I finally watched the documentary “Southern Comfort”; it’s one I’ve been meaning to watch for years. I wouldn’t recommend it to someone trying to find out more about the trans community, but it addresses a VERY important topic. It’s the story of a Female to Male transgender individual named Robert Eads, who died from ovarian/cervical cancer after being refused medical treatment. It shocks and saddens me that anyone in the medical field would refuse to treat someone in need of help, regardless of their race, gender identity, social status, anything… and as recently as 1999!

The main reason the doctors cited not wanting to treat him was that it might make the other patients in the waiting room uncomfortable or that treating him would damage their reputation. As a result, over the course of the movie you see a very vibrant and loving person diminish and then pass away.

However, I’m not necessarily writing this blog about the outrage of refusing to treat a trans individual medically. The main reason I chose to write this is to remind trans men: if you still have a cervix, ovaries, or a uterus, you are at risk for cancer in these areas! I know reading this, thinking about this, or talking about this is just about the last thing you want to do, and many trans men avoid the tests for these cancers like the PLAGUE. Having a pap smear is an uncomfortable experience at best for most women. For trans men, I can only begin to imagine how awkward/humiliating/discouraging having to go to one of these appointments must be. PLEASE GO ANYWAY. It’s better to feel like you’re going to die of embarrassment then to actually die of cancer. Yes, I am trying to scare you into going. To quote Mr. Eads himself, “The last part of me that is female is killing me.”

I have a couple of practitioners in San Diego to whom some of my trans male clients have gone for these types of exams, and have had nothing but nice things to say about the doctors. In addition to this, I have called both of these doctors’ offices and asked if they are open to having their names on my resource list for my trans male clients. They both said yes! Please see the bottom of this post for their names and contact information.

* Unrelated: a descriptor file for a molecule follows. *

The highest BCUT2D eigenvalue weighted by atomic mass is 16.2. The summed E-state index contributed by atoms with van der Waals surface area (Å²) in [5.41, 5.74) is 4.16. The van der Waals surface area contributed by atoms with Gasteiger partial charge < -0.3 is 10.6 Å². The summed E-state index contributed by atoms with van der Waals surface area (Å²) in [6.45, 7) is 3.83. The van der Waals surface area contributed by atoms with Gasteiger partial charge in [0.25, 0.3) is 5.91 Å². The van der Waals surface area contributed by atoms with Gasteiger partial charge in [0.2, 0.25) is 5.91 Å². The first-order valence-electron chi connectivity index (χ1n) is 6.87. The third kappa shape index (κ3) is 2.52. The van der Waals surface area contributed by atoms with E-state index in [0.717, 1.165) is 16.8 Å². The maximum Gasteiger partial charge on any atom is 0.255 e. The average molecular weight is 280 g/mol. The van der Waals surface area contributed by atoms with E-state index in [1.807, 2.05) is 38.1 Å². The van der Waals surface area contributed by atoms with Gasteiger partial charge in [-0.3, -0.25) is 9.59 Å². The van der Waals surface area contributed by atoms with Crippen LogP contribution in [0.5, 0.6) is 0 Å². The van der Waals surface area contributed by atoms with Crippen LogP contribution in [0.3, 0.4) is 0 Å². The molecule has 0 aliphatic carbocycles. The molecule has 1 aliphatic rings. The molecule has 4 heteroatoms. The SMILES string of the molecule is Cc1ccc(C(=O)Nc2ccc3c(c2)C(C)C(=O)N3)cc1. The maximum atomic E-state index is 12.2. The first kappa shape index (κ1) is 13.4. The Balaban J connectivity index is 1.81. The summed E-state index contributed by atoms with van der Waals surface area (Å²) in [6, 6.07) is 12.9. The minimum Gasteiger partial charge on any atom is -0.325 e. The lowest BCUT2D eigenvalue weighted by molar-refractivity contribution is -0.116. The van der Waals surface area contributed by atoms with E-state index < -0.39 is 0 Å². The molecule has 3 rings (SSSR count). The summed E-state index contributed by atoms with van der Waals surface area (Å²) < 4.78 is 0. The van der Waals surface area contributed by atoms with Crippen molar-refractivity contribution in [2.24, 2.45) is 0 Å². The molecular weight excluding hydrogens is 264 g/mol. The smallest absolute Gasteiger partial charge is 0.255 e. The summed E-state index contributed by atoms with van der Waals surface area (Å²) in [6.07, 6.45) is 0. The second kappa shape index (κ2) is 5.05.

If you don’t have medical insurance and can’t afford to pay out of pocket for these providers, there are some low-cost clinics in San Diego that could perform these tests. If you don’t live in San Diego and you need help finding a place to go, email me and I will help you research this. Or, if you are too shy or scared to call a doctor’s office to find out if they would be trans-friendly, let me know! I will call for you. Client or not…even if I’ve never met you.

Once you have an appointment, one thing you can do to make the experience more comfortable is call the doctor’s office or clinic the morning of your appointment. If you are too nervous to do so, have a partner, family member, or trusted friend do it for you. You or they can let the front desk staff know who you are, what you will be seen for, and how you present so there is no confusion when you arrive. You may need to gently remind them they are to use male pronouns and your chosen name (if not yet legally changed).

One important point made in the documentary is that since Robert transitioned later in life, he was close to menopause. Because of this, he was advised he did not need to have his uterus and other female reproductive organs taken out. I believe the loose guideline for getting a hysterectomy after taking Testosterone is 5 years. If you are an existing client of mine and need a letter to have the hysterectomy performed, let me know.

The most important thing is that you don’t ignore this.

Come on, be a man… go get a pelvic exam!

For more information go to:

http://www.ftmguide.org/tandhealth.html#pap

http://www.checkitoutguys.ca/

http://www.ftmguide.org/hysto.html#why

San Diego Providers:

Dr. Alisa Williams*

619-299-3111

4060 Fourth Ave Ste 640

San Diego, CA 92103

*Dr. Williams also does hysterectomies

Dr. Laura Norton Petrovich

(619) 435-2234

1224 10th St Ste 200

Coronado, CA 92118

Trans Youth Family Allies

On Monday 5/23/11, I had the pleasure of listening to Kim Pearson speak at the LGBT Center! I have heard so much about her, and I was thrilled to finally get to meet her in person. Kim is an amazing woman and mother of a trans individual. She is the Executive Director and co-founder of Trans Youth Family Allies (TYFA), an organization that connects and supports families of trans children. The “little t” in LGBt, as Kim would say! 🙂 Her organization plays a crucial role in advocating for and educating for this underserved population.

I approached her after the talk and told her we must connect, so the next day we met up for coffee.  It was wonderful to talk to someone who is so passionate about working with gender variant and transgender children, and completely validated my beliefs about the work I do with them. As she said at the end of our meeting, “It’s so nice to meet like-minded people!” Likewise, Kim! Thank you for all the work you do. See the link below for more information about Kim and TYFA.

http://www.imatyfa.org/aboutus/bio-kimpearson.html

Also, consider donating to keep this AMAZING, volunteer-based program alive. http://www.imatyfa.org/permanent_files/donate.html

Stay tuned for more blogs about valuable information and insights I gained from connecting with Kim.